A Beaver State measure, if approved, would allow unlimited deductions for federal income taxes on state income tax returns.

Amendment 1, if approved, would mean lower taxes for Peach State landowners who conserve forest land.

If voters approve a legislative constitutional amendment, 3/8 of one percent would be added to the state's sales tax to fund clean water, natural areas, parks and the arts.

If I missed any tax ballot measure in your state, let me know and I'll update this list.

You also can peruse these and other initiatives in the Ballotwatch publication updated on Oct. 15. MarketWatch also has compiled a roundup of state initiatives. And Ballotpedia has a clickable map so you double check what's on your ballot.

Tax aspects of social issues: One of those social issues getting a lot of attention is California's Proposition 8. This constitutional amendment would ban same-sex marriage, which the state's high court OK'd earlier this year.

Marriage hand holding In the wake of the court's ruling, California's Franchise Tax Board issued a notice explaining the state personal income tax treatment and tax return filing obligations of same-sex married couples.

For affected Golden State filers, it's going to mean extra work at tax time.

Thanks to the court's decision, the California Revenue and Tax Code now construes the term "spouse" to include every individual who is legally married under California law, including same-sex married individuals. Consequently, individuals who are married by the last day of the taxable year are required to file either a joint return or married, filing separately return with the state.

However, since same-sex married couples are still required to file their federal tax returns using single filing status, they may be required to recompute deductions claimed on the state tax return.  Frequently, say state tax officials, this will mean each individual will have to add his or her adjusted gross income from the federal return to compute the couple's combined AGI.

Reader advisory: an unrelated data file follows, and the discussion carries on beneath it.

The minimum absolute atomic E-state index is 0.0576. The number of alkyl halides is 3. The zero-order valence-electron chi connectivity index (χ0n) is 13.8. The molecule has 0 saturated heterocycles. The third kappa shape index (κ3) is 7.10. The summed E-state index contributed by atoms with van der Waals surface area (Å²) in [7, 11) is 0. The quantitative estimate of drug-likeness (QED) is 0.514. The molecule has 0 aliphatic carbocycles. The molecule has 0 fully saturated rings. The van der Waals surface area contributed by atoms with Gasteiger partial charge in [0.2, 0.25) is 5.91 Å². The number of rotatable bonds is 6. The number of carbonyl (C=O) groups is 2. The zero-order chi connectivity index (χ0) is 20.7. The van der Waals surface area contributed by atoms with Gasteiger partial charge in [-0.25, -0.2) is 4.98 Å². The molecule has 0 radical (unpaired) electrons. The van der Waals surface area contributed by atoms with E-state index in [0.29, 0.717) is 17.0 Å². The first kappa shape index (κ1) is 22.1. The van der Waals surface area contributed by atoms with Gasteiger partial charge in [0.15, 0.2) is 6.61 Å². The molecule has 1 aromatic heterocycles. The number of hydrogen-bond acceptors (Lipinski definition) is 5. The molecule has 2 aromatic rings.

In addition, warn California tax officials, the filing of a joint return may affect a same-sex married couple's qualification for the estimated tax safe harbor provision that enables taxpayers to avoid underpayment penalties.

Ah, yes, the tax price of love.

More details are available in California Franchise Tax Board Notice 2008-5.

Connecticut, too: The Nutmeg State became the latest state to allow same sex marriages and its officials also made a determination on how that affects these couples' tax-filing duties.

"In light of the Connecticut Supreme Court's recent decision in Kerrigan v. Commissioner of Public Health, which held that same-sex couples have the right under the state constitution to marry and must be accorded all the rights and benefits of marriage under state law, Conn. Gen. Stat. §46b-38pp must be construed to accord parties to a same-sex marriage the same tax treatment as parties to civil unions or other marriages," states Opinion No. 2008-018 issued on Oct. 28.

What that legal gobbledygook means is taxpayers in a same-sex marriage may file joint Connecticut state income tax returns.